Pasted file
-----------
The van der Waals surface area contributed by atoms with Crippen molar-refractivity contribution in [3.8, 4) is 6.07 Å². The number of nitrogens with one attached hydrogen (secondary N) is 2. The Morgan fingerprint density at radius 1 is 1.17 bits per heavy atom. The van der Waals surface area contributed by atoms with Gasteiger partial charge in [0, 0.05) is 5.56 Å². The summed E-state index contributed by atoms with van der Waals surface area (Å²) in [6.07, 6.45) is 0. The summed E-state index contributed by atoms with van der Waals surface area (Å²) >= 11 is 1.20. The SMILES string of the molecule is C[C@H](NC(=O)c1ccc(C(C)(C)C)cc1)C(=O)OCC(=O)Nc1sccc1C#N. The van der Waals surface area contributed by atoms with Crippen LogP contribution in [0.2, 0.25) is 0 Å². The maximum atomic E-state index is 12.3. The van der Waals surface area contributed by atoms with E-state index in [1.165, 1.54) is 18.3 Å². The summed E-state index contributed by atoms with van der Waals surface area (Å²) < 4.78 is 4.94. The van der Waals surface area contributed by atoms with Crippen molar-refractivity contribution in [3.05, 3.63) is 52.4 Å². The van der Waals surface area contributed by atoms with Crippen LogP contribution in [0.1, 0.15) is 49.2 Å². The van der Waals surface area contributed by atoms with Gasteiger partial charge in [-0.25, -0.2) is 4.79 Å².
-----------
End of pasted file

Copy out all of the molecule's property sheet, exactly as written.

The van der Waals surface area contributed by atoms with Crippen molar-refractivity contribution in [3.8, 4) is 6.07 Å². The number of nitrogens with one attached hydrogen (secondary N) is 2. The Morgan fingerprint density at radius 1 is 1.17 bits per heavy atom. The van der Waals surface area contributed by atoms with Gasteiger partial charge in [0, 0.05) is 5.56 Å². The summed E-state index contributed by atoms with van der Waals surface area (Å²) in [6.07, 6.45) is 0. The summed E-state index contributed by atoms with van der Waals surface area (Å²) >= 11 is 1.20. The SMILES string of the molecule is C[C@H](NC(=O)c1ccc(C(C)(C)C)cc1)C(=O)OCC(=O)Nc1sccc1C#N. The van der Waals surface area contributed by atoms with Crippen LogP contribution in [0.2, 0.25) is 0 Å². The maximum atomic E-state index is 12.3. The van der Waals surface area contributed by atoms with E-state index in [1.165, 1.54) is 18.3 Å². The summed E-state index contributed by atoms with van der Waals surface area (Å²) < 4.78 is 4.94. The van der Waals surface area contributed by atoms with Crippen molar-refractivity contribution in [3.05, 3.63) is 52.4 Å². The van der Waals surface area contributed by atoms with Crippen LogP contribution in [0.1, 0.15) is 49.2 Å². The van der Waals surface area contributed by atoms with Gasteiger partial charge in [-0.25, -0.2) is 4.79 Å².